On Wednesday afternoon, Pakistan’s Interior Minister Sheikh Rashid Ahmed and Information and Broadcasting Minister Fawad Chaudhry did a press conference in Islamabad. The topic of the around-one-hour press conference, which was attended by national and international media, was to highlight how India “sabotaged” the New Zealand cricket tour of Pakistan, as a ripple effect of which, the tour of English men and women’s cricket teams too was cancelled.
According to them, the tour of New Zealand was called off after The Sunday Guardian published a report on 21 August warning the cricketing world about a possible terror attack on the touring members. (https://www.sundayguardianlive.com/news/new-zealand-cricket-team-may-face-terror-attack-pakistan).
The Sunday Guardian’s report was based on the statement made by former Taliban commander Ehsanullah Ehsan on his Facebook profile, as has been mentioned in the report. The two ministers claimed in the press conference that the said post by Ehsan was “fake”.
However, The Sunday Guardian had confirmed the authenticity of the said post through multiple sources in Pakistan and in Afghanistan. Also, the said Facebook profile of Ehsan was being used by him for many days.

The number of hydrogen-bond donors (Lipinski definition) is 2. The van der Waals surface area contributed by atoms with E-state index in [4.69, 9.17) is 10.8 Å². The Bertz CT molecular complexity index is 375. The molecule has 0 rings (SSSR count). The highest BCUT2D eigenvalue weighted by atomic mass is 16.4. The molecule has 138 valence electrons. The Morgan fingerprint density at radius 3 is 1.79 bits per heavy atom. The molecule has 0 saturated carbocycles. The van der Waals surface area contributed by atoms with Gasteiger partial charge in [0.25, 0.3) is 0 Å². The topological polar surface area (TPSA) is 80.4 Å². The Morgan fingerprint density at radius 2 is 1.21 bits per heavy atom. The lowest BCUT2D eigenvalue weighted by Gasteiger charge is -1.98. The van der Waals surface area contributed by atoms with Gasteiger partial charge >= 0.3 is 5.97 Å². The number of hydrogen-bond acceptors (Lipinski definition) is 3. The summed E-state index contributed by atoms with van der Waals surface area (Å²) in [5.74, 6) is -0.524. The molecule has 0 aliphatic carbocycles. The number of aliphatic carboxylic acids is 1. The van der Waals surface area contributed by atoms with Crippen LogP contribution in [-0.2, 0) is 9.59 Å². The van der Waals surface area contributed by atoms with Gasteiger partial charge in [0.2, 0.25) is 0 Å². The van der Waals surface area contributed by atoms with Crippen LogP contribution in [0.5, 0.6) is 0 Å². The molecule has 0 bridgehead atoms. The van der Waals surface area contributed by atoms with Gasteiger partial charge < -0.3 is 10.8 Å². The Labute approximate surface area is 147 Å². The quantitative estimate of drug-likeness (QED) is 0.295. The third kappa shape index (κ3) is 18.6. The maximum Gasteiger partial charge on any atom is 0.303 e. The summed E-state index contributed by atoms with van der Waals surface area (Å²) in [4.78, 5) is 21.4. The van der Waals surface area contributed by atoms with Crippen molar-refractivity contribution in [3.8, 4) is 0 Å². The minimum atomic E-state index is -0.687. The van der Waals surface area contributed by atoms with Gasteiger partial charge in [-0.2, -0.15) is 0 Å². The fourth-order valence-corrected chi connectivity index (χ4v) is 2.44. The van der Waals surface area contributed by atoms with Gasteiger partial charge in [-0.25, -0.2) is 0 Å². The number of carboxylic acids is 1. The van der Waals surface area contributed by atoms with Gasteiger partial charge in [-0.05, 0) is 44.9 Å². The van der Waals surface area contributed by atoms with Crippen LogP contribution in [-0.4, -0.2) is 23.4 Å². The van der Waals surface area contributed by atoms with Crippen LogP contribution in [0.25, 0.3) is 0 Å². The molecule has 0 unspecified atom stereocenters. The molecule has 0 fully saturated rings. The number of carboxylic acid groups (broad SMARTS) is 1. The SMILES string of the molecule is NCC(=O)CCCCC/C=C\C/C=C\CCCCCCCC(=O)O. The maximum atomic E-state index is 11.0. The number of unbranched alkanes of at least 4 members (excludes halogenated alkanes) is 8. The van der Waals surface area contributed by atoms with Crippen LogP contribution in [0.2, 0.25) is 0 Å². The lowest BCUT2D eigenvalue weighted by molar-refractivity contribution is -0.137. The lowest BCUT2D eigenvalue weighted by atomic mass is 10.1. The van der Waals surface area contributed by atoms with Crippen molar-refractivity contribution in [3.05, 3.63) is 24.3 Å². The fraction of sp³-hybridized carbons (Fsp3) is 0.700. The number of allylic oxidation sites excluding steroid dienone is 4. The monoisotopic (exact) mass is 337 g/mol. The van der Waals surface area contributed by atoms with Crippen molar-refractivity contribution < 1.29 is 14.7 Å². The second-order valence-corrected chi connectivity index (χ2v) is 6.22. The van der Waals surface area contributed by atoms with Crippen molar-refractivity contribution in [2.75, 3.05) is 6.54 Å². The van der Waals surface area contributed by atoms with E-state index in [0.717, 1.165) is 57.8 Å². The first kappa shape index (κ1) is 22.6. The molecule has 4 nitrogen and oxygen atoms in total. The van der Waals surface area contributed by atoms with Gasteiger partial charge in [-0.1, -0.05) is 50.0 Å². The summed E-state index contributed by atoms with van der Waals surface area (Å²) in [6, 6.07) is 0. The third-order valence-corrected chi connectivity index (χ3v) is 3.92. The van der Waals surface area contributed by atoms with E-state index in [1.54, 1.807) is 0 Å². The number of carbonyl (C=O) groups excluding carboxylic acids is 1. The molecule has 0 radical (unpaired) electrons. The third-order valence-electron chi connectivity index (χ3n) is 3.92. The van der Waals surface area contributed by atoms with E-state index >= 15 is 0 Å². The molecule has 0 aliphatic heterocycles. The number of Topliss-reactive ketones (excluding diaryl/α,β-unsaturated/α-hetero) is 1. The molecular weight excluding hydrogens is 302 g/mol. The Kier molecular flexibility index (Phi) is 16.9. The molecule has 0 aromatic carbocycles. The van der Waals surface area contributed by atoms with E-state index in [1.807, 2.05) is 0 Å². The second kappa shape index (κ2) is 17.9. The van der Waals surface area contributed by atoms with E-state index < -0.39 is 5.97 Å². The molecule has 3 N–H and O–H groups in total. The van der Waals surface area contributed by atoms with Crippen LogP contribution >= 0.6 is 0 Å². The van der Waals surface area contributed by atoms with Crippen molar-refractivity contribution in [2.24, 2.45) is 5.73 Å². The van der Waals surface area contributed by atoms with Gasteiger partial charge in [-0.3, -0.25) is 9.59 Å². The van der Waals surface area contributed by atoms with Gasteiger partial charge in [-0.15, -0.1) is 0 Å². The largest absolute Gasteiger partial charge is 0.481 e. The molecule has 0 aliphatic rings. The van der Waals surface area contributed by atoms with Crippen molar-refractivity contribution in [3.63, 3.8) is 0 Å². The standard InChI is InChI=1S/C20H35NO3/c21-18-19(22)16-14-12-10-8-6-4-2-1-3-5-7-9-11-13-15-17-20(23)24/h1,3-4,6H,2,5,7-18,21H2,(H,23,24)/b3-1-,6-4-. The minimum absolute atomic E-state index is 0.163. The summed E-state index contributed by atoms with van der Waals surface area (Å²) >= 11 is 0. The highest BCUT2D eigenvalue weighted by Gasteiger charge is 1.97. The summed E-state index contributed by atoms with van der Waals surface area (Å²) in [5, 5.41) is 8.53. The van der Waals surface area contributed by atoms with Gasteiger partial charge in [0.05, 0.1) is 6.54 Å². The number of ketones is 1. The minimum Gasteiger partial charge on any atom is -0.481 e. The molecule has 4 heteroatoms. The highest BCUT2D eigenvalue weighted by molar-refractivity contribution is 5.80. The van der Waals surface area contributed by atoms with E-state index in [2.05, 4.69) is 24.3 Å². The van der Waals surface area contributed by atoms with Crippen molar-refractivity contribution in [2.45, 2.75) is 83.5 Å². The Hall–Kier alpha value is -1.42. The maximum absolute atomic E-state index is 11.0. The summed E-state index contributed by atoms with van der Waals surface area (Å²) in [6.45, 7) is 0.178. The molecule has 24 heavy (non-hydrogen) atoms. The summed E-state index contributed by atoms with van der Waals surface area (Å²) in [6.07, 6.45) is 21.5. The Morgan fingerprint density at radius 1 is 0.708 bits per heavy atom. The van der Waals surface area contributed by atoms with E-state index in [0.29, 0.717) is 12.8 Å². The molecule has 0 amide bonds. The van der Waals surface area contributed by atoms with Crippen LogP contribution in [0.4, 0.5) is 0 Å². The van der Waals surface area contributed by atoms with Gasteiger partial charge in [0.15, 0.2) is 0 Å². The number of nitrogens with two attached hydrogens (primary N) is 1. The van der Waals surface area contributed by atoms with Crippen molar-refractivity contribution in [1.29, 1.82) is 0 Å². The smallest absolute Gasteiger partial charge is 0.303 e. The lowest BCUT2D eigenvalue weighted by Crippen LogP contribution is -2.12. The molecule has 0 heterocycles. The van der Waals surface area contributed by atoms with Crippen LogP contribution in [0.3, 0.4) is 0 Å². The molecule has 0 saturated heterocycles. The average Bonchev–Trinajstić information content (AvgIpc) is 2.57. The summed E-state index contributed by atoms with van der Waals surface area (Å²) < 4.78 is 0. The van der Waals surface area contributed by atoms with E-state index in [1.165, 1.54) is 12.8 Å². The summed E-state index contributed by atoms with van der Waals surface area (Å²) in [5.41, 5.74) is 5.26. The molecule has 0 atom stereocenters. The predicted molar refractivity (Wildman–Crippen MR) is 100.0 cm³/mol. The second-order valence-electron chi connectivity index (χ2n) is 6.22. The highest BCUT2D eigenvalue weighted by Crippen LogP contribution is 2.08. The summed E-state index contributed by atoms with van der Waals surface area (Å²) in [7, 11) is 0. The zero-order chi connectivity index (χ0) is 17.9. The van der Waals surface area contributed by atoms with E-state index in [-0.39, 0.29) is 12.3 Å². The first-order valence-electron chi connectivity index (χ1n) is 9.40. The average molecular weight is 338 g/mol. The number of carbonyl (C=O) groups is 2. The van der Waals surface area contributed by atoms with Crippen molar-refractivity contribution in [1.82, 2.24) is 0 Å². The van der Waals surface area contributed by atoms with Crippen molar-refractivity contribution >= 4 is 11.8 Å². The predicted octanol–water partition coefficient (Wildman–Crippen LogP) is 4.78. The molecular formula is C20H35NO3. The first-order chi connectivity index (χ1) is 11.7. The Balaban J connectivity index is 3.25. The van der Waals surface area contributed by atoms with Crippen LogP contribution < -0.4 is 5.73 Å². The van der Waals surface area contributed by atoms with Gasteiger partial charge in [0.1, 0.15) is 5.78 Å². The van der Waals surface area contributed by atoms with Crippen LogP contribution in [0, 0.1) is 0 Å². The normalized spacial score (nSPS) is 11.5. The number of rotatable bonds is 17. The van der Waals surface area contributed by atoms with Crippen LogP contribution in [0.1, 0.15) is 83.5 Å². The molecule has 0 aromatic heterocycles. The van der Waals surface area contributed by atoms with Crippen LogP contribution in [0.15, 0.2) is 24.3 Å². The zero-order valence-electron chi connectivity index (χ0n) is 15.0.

Hours after the two ministers blamed India and The Sunday Guardian for the abandonment of the New Zealand tour, Ehsanullah Ehsan released an audio recording confirming and reiterating that he had written the said post so that he could “save the New Zealand cricket team from harm”.
The Sunday Guardian, during the course of working on this report, also verified through other sources based in the region about an imminent ISIS planned attack on the New Zealand touring team.
It is a known fact that Ehsan, who was under the house arrest of the Pakistan army for more than two and a half years before escaping, has very close ties with a few Pakistan army officers.
Following this, The Sunday Guardian reached out to the International Cricket Council and New Zealand Cricket for their responses on the claims made by Ehsan. The response received from New Zealand cricket was duly incorporated in the report.
However flattering it is for The Sunday Guardian to be credited with an “overseas operation that has dented the Pakistan economy”, still it will be wrong to say that the New Zealand and England cricket boards decided to cancel their respective tours, causing a loss of millions of dollars to the Pakistan Cricket Board, on the basis of a report published by The Sunday Guardian.
The newspaper did its job of reporting news about a possible terror attack on cricketers, which would have been a repeat of what the touring Sri Lankan cricket team faced in March 2009.